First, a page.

Album Review: Blake Shelton, Based On a True Story…


Blake Shelton
Based On a True Story…


Bear in mind that Blake Shelton isn’t just another country singer.  He is the reigning Male Vocalist of the Year for both the ACM and CMA Awards, as well as the CMA Entertainer of the Year.  Due to his position as a judge on “The Voice,” he is one of the most recognizable country stars around.  Therefore, his new album Based on a True Story… isn’t just another album release.  It’s an event.  It’s a highly anticipated occasion.  So how does Shelton kick off this record?

Backwoods, legit, don’t take no s***
Chew tobacco, chew tobacco, chew tobacco, spit.

Those words of wisdom come from “Boys ‘Round Here,” the opening track and one of the worst country songs of recent memory, even by the relative low standards of country-rap.  Sexist, crude and jam-packed with country stereotypes, it’s an embarrassment to everyone involved, including Shelton, the songwriters (Rhett Akins, Dallas Davidson and Craig Wiseman) the Pistol Annies who sing background vocals and even the guy who says “red red red red red red red red redneck.”

That’s the low-water mark for the album, though it’s certainly a harbinger for what comes after.  For all the references to country songs and country living scattered throughout, it’s largely pop music, with some R&B and adult contemporary elements thrown in the mix.  In other words, it’s an ideal country album for people who like Shelton as a famous personality but don’t really care for country music.  The two most traditional-sounding songs (as well as two of the best songs) are available in the download- only deluxe version, so anyone who wants to avoid anything sounding like actual country music can easily do so.

There are plenty of other country singers who are employing pop sounds to reach a wider audience, so Shelton isn’t alone in that regard.  The problem with True Story is that the songs are so pedestrian and unmemorable. “Sure Be Cool if You Did” and “My Eyes” are essentially the same song about picking up a woman, though at least the cheesy pickup lines are different. “Small Town Big Time” is essentially the same song as half of Jason Aldean’s back catalog – the bad half – with some Auto-Tuned verses thrown in for

good measure.

“Country on the Radio” deserves special mention because it attempts to justify all of the hokey, redneck-centric songs that have clogged up the country charts for the last few years.  Why are they all about dirt roads, pretty girls on tailgates and homemade wine?  Because that’s how country folks roll, of course.  That’s not exactly a compliment – country songs are so simplistic and shallow because country people really are that simplistic and shallow.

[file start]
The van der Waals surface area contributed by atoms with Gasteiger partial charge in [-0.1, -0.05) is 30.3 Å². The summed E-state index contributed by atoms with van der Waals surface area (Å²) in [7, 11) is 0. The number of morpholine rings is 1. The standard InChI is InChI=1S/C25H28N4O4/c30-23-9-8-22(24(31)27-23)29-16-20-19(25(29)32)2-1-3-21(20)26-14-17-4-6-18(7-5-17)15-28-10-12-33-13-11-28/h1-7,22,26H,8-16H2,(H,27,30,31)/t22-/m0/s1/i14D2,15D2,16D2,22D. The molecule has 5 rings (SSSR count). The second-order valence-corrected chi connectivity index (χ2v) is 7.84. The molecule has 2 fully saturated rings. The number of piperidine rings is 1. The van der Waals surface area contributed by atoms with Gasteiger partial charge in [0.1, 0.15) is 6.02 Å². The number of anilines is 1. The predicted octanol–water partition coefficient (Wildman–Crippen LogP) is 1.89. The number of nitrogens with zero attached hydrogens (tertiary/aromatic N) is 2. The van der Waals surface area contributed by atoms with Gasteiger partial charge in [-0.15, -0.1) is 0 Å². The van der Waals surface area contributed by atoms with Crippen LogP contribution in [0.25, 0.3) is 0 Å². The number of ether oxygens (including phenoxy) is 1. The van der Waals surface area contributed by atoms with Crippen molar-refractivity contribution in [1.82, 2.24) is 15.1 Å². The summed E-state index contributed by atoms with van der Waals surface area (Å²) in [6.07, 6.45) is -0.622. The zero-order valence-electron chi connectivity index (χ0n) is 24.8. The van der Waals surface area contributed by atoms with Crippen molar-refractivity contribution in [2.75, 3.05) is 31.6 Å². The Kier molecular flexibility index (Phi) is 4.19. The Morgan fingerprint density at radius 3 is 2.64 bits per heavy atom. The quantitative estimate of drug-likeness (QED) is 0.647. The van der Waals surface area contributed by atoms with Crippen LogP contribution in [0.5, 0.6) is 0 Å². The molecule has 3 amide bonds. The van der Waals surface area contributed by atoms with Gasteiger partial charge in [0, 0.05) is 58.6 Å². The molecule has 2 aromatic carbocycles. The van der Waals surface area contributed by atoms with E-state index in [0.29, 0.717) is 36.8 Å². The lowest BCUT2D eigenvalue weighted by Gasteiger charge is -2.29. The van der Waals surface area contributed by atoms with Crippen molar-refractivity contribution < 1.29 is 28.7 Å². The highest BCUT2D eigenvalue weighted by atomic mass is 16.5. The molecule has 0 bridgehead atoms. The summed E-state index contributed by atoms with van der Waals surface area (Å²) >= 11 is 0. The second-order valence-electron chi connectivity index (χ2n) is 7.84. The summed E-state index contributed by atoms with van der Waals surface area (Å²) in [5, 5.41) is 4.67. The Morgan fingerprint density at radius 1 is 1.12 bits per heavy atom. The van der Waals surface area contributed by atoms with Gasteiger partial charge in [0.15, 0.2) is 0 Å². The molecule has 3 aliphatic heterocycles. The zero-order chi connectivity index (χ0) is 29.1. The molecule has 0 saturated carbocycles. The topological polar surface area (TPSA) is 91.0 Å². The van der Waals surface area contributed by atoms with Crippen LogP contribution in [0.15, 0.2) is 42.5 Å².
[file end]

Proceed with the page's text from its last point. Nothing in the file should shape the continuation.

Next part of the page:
“I Still Got a Finger” is one of the few instances where the feisty Blake Shelton of old – before he became famous outside of country music circles – makes an appearance.  Still, it has the feel of being forced, as if it was made to highlight Shelton’s smartass, uncensored Twitter personality without being too rude for a large audience.

“Grandaddy’s Gun,” written by Atkins, Davidson, and Bobby Pinson, is one of the highlights of True Story.  Without pushing one side of the gun control debate like an Aaron Lewis or Charlie Daniels would do, Shelton sings about the sentimental value of an old battered shotgun and demonstrates that he is still an outstanding country singer when he wants to be.  He does the same on “Mine Would Be You” from the dependable Jessi Alexander, Connie Harrington and Deric Ruttan.

Shelton infamously said in his “old farts and jackasses” interview that kids don’t want to listen to their grandpa’s music and that country music has to evolve in order to survive.  If that’s true, then this is the evolution of country music. It’s slick and mainstream-friendly, with Top 40 appeal.  It features pop songs about how wonderful country living is. It’s occasionally raucous, but not enough to offend a focus group. It has some traditional country elements, but those are on album tracks that can easily be skipped over or not downloaded. If you happen to remember the great Blake Shelton songs like “Ol’ Red” and “Austin,” you’re clearly too old for this new country music.


  1. Very well written review. It frustrates me when people listen to newer country lyrics and assume that country people and fans are as shallow as these lyrics suggest. I am not that old but I do remember when country songs were filled with great common sense. I don’t know why, but my hope is not gone. I just have a feeling that a change is comming to country music and hopefully for the better. I honestly can’t remember when I have last turned on a current country radio station and made it past 3 songs, but I hope one day I can again.

  2. I only listened to this album once. Overall I found it pretty blah, and I thought “Boys ‘Round Here” was unbelievably stupid. At any rate, it definitely looks like the “old” Blake Shelton will not be returning anytime soon. Very good review, Sam.

  3. …oh dear, another not so good blake shelton album. then again, why breakin’ the habit of a lifetime in todays 99 cts. download-world. it wouldn’t make sense for him, would it?